Julius Axelrod, a National Institutes of Health neuroscientist who won the Nobel Prize for his work on how nerve cells communicate and affect behavior, has died. He was 92.
He died Dec. 29 at his home in Rockville.
Axelrod shared the 1970 Nobel in physiology or medicine with two other scientists, Bernard Katz of Britain and Ulf von Euler of Sweden. Their work on chemicals released by nerve endings formed the foundation for a host of new antidepressants in the class of Prozac and Zoloft.
Earlier in his career, Axelrod helped identify acetaminophen, used in the pain reliever Tylenol.
“His contributions to pharmacology, especially in terms of how drugs act in the brain, were extraordinary,” Dr. Solomon Snyder, director of the neuroscience department at the Johns Hopkins University School of Medicine, told The New York Times.
The son of Jewish immigrants from Poland, Axelrod was born May 30, 1912, in New York. He graduated from City College of New York in 1933 and hoped to become a doctor but was rejected by several medical schools because of strict quotas on Jews.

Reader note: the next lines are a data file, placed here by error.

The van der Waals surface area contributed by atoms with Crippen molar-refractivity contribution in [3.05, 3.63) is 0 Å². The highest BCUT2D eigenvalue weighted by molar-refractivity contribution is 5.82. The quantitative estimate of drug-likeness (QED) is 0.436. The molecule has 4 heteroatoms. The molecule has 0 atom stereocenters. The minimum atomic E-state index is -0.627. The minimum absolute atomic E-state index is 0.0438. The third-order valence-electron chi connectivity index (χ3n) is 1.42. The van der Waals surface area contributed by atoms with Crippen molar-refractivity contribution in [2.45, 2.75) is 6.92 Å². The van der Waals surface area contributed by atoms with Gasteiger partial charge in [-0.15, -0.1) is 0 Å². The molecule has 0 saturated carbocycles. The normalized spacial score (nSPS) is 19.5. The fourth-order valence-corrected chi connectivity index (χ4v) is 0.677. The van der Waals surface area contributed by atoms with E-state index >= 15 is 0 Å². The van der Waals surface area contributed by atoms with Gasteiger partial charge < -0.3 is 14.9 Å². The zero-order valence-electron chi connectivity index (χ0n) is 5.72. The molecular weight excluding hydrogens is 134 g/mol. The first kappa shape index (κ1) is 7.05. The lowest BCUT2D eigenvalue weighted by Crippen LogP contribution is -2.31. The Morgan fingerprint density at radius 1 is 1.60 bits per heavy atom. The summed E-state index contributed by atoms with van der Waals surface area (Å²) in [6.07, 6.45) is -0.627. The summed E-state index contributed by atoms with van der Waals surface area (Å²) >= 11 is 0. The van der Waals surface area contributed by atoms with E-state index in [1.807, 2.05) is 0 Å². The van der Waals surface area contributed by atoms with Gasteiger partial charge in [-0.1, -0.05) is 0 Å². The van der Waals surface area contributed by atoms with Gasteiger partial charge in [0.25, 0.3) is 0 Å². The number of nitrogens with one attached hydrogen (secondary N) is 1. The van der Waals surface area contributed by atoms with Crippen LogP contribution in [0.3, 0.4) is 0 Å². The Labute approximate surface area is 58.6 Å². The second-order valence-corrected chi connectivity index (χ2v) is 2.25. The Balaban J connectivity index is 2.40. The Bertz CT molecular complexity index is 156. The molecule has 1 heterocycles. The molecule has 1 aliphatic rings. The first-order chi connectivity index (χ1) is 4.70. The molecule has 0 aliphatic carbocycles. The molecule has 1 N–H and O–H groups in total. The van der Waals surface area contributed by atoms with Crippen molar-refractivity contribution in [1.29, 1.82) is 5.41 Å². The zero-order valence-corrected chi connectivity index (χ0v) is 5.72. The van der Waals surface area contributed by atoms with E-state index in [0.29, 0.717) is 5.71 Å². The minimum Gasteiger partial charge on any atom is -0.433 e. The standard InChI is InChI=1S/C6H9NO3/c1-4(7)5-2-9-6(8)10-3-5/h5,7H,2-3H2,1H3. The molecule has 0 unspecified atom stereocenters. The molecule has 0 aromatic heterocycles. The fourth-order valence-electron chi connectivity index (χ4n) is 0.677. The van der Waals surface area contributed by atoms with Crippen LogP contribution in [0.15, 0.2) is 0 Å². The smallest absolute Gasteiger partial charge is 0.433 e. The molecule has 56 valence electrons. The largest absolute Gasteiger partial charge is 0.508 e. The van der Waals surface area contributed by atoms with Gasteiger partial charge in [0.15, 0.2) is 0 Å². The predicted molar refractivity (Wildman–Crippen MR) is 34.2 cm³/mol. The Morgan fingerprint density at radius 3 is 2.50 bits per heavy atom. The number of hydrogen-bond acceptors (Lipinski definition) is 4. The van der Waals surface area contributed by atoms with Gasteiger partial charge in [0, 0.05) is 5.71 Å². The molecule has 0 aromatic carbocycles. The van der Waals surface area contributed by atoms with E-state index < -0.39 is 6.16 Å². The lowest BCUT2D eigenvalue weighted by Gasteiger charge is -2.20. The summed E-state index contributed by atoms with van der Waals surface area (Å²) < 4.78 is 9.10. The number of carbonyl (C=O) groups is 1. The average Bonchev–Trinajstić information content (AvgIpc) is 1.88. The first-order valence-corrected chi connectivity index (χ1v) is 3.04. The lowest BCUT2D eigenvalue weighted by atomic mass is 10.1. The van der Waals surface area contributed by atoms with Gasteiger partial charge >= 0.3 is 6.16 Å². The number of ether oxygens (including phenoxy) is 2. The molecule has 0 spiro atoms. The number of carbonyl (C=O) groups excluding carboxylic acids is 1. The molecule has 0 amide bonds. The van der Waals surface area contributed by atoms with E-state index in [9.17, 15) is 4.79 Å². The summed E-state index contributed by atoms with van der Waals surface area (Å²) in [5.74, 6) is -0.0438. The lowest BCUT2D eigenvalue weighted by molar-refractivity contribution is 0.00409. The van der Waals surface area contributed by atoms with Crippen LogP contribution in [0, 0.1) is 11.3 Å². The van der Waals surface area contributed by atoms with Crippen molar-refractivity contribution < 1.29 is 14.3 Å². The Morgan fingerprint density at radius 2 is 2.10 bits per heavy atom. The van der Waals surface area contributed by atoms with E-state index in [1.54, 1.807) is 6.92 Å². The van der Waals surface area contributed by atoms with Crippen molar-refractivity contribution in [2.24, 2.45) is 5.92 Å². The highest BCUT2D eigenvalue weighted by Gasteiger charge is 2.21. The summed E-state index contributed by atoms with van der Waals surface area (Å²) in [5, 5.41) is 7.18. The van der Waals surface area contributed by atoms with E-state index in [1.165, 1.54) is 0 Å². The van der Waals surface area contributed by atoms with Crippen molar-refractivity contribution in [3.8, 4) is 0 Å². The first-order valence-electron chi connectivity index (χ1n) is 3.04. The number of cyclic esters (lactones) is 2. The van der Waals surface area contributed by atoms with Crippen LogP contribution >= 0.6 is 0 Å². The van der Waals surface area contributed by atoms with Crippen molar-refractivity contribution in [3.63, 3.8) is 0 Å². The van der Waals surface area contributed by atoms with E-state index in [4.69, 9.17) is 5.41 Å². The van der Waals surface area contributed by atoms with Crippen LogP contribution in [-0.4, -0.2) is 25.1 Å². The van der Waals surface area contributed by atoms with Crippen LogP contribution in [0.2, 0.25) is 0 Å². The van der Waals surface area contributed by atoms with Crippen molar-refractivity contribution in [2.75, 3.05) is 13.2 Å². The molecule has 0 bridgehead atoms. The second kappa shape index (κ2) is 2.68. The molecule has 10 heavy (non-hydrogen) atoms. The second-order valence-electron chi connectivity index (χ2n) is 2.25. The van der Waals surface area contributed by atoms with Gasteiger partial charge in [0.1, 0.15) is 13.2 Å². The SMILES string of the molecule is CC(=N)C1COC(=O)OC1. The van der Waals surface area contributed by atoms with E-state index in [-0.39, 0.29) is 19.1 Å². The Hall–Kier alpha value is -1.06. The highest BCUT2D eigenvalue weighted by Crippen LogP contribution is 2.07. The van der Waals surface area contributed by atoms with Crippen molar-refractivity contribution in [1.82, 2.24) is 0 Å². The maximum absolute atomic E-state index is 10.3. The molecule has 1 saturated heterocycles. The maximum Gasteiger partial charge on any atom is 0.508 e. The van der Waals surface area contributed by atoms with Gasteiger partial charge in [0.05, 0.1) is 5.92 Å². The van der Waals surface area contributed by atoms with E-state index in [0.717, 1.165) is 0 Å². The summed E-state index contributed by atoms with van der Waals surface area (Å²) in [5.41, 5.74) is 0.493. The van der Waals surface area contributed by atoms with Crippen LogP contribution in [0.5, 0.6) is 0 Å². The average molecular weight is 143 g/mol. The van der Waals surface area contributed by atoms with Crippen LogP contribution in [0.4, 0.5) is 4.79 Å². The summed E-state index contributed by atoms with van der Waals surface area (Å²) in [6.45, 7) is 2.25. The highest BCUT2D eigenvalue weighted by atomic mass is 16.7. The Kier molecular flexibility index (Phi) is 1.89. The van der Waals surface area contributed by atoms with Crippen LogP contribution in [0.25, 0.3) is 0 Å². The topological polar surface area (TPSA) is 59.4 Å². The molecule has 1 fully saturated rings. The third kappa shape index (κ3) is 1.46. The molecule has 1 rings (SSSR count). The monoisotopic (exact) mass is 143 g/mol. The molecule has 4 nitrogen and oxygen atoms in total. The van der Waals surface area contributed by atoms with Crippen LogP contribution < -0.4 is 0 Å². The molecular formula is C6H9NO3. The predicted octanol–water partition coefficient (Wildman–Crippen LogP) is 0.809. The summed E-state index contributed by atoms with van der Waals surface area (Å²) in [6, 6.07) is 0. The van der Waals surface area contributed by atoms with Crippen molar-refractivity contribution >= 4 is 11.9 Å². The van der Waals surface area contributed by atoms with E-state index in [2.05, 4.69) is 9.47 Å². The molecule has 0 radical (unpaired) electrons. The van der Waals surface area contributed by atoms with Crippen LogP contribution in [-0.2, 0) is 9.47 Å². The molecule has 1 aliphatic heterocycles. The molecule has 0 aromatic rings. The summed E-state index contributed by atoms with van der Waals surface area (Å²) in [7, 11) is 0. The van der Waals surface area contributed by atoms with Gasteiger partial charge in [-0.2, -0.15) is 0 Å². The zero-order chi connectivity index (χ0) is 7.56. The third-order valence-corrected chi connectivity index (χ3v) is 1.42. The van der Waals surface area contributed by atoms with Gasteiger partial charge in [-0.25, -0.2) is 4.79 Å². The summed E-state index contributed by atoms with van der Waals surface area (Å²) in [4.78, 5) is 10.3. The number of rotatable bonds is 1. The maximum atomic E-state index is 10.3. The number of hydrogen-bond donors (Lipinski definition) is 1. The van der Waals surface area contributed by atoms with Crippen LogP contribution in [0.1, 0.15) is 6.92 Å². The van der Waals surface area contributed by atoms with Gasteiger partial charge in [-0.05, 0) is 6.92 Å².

He earned a master’s degree in chemistry from New York University in 1941 and a doctorate in pharmacology from George Washington University in 1955.
Axelrod worked with drug researcher Bernard Brodie at Goldwater Memorial Hospital in New York in the 1940s, studying pain medicines. The two found that acetaminophen was the active ingredient in a then-common headache treatment.
In 1955, Axelrod joined the NIH as head of the pharmacology division, where he worked on neurotransmitters, chemicals passed between nerve cells in the brain. At the time, scientists believed that neurotransmitters were broken down after being released by nerve cells. But Axelrod discovered some were pumped back into the cells that produced them.
Blocking the return of those neurotransmitters became the basis for a generation of anti-depressant drugs.
Axelrod retired from NIH in 1984 but continued to work on projects at the research center.